Dear Sgt. Shaft:
I recently turned 65 and have Medicare part A and B and have Tricare For Life. I have a retired US Army ID card which I show if requested when I receive medical care. My wife will be on Medicare part A and B in February, 2015 when she turns 65. She does not have any military spouse ID. Does she need to get some type of military spouse ID to verify she will be on TFL when she goes on Medicare?
James D, Sgm. Ret.
You need to get your spouse to the ID card office to get her a card and to ensure she in enrolled in DEERS and ready to assume TFL. The ID card is more than just an ID card. Getting a card while at the ID card office is the place where you are enrolled for military health care benefits.
U.S. Senators Patty Murray (D-WA) and Johnny Isakson (R-GA) applauded U.S. Army Secretary John McHugh for reversing a policy that caused a significant number of Army officers to retire at a lower rank and lose significant retirement benefits, as much as $1,000 per month for the rest of their lives.
Under the now-reversed policy, a significant group of Army captains and majors (former non-commissioned officers who were recruited for Officer Candidate School after September 11, 2001) were forced to retire at their highest previous enlisted rank, instead of their rank as officers, as a result of the Army’s use of Enhanced-Selective Early Retirement Boards (E-SERB). In November, the Senators sent a letter to Sec. McHugh calling for this change. The new policy will result in a significant increase in lifetime retirement benefits for the impacted soldiers, for some as much as $1,000 per month or more, or just over $1 million over a 40 year retirement in the case of a captain forced to retire as a sergeant first class.
“I heartily share your concern regarding those officers…who were informed they must retire in their previous enlisted grade,” Secretary McHugh wrote to the Senators. “I am pleased to inform you that…I have waived the minimum requirement for those officers, allowing them to retire as officers without regard to the number of years they have in active commissioned service.”
The full text of Secretary McHugh’s letter can be viewed HERE.
“These brave men and women answered the Army’s call to duty not just once, but twice, and I applaud Secretary McHugh’s swift action to correct this policy and ensure we fully honor the service and sacrifice of our nation’s heroes,” Senator Murray said. “I’m grateful to my friend and colleague, Senator Isakson, for joining me in this fight.”
“I am thrilled Secretary McHugh responded quickly and is taking the steps necessary to rectify this situation and allow these deserving men and women to retire at the rank they have earned and appropriately honor their service to our nation,” said Isakson, chairman of the Senate Veterans’ Affairs Committee.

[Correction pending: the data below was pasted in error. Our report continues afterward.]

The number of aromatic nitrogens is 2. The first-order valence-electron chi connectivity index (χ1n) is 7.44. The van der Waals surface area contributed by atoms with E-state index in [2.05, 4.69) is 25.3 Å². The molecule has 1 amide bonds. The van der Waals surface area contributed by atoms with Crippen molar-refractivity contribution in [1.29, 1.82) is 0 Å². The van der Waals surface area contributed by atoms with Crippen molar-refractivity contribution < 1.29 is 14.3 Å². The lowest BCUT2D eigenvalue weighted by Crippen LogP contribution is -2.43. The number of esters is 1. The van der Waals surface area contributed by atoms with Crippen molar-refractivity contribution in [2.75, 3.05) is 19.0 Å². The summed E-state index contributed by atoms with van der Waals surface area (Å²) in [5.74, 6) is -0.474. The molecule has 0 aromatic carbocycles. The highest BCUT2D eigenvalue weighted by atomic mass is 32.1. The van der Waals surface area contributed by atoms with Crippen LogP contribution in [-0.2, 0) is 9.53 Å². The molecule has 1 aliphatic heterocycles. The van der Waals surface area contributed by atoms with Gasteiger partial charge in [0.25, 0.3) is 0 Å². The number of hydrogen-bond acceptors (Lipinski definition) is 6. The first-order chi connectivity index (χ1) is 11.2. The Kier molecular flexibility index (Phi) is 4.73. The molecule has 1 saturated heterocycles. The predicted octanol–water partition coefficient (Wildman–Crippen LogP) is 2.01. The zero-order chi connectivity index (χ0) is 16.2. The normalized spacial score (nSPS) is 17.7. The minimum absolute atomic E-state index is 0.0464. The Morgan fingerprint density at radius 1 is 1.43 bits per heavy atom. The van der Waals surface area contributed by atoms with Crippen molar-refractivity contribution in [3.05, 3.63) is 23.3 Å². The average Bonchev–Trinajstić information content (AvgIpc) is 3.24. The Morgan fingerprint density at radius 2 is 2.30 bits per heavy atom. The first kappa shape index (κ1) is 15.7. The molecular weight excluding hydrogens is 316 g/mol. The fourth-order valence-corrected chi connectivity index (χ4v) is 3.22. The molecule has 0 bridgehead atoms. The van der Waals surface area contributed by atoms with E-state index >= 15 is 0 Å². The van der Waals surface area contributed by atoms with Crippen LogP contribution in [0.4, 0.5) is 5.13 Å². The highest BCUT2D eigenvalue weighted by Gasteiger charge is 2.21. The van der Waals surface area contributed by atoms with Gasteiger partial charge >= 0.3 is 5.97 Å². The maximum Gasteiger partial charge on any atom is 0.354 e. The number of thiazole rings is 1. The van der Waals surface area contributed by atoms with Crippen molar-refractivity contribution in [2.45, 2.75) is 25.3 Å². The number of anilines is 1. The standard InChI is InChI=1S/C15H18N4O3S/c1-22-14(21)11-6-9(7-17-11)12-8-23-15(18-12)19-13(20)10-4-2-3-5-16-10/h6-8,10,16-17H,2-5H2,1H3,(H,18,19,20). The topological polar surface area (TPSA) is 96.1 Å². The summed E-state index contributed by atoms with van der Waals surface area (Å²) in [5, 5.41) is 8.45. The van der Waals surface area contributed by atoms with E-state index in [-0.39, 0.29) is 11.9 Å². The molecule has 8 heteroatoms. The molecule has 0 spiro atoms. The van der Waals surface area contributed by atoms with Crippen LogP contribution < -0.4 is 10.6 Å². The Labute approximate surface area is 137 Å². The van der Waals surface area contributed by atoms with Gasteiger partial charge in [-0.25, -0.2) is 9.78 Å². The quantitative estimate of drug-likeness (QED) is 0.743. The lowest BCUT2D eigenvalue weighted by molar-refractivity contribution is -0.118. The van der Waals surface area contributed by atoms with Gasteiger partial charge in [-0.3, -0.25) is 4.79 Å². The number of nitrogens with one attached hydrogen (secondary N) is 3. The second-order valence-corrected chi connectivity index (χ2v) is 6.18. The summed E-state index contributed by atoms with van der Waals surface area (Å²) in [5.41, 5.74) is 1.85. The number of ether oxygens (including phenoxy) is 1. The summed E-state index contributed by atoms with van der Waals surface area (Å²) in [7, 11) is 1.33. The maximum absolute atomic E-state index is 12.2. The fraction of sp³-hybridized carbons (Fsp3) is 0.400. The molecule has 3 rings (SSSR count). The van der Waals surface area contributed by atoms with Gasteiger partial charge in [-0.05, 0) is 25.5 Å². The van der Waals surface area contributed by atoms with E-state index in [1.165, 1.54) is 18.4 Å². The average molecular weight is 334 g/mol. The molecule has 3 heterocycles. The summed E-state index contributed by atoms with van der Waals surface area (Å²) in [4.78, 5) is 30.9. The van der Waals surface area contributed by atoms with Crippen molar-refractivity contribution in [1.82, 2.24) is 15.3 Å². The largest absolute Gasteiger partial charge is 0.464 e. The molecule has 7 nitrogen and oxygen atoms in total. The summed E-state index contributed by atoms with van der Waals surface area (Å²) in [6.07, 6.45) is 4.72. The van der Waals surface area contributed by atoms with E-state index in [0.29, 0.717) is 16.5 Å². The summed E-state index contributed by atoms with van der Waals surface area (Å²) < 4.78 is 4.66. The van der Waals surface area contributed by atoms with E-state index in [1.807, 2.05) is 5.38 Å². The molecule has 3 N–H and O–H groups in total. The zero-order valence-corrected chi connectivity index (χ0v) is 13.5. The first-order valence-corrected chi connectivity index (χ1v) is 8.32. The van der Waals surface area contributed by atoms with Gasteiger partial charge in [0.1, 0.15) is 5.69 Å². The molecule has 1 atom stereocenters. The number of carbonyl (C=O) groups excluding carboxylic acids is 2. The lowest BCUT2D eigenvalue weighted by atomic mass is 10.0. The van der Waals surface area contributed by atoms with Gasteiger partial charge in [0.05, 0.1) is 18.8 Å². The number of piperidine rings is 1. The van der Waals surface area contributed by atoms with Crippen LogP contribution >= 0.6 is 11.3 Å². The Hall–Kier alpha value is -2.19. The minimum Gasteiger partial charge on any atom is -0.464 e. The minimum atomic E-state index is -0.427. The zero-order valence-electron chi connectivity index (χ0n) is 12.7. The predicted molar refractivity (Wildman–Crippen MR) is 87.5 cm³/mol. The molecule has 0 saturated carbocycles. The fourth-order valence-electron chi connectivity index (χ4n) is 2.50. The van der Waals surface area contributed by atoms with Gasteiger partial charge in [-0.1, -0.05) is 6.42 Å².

Under the previous Army policy, a soldier must have served at least 8 years of active service as a commissioned officer in order to retire as a commissioned officer. Soldiers who served 20 years total, but less than 8 years as commissioned officers, were retired at their highest enlisted rank.
During the “Grow the Army” effort, the Army dramatically increased the number of officers commissioned via its Officer Candidate School (OCS). The Army expanded to a post 9-11 peak of 570,000 soldiers in 2010 and is currently executing an end strength reduction designed to shrink the Army to 450,000 soldiers. Many of those OCS graduates are now being forced to retire through the E-SERB process as the Army shrinks. Officers with more than 18 years active service are screened by E-SERB and those selected will be forced to retire on the first day of the month following the month they reach 20 years of service. These former non-commissioned officers stepped up and volunteered for OCS at a time the Army badly needed officers and served honorably for between 6 and 7 years, but many were being retired at enlisted ranks they had not held in years.
Senators Murray and Isakson were joined in sending their initial letter by: Senators Sherrod Brown (D-OH), Maria Cantwell (D-WA), Saxby Chambliss (R-GA), Susan Collins (R-ME), Tom Harkin (D-IA), Mike Johanns (R-NE), Tim Johnson (D-SD), Amy Klobuchar (D-MN), Patrick Leahy (D-VT), Claire McCaskill (D-MO), Mark Pryor (D-AR), Bernard Sanders (D-VT) and Jeanne Shaheen (D-NH).
Kudos to Congressman Gus M. Bilirakis (R-FL), Vice Chairman of the Veterans Affairs Committee for his vote to pass H.R. 22, the Hire More Heroes Act, of which he was an original cosponsor. This bill will encourage the hiring of Veterans, by providing employers with relief from the Employer Mandate in the President’s health care law, and will reduce Veteran unemployment and spur economic growth.
“The first bill passed in the 114th Congress encourages employers to hire Veterans. No employer should be penalized for hiring a Veteran,” Bilirakis said. “Veterans have long been a priority of mine, and we must do all we can to ensure our nation’s true heroes find gainful employment when they return to civilian life. Veterans have acquired a number of skills through their service to our nation, from which many businesses across the country would benefit.”
“Last year, the Harry Reid-led Senate did not pass this legislation. With the new, Republican majority in the Senate, I believe this overwhelmingly bipartisan piece of legislation will be on the President’s desk soon. The President should sign this bill into law, for our Veterans,” Bilirakis continued.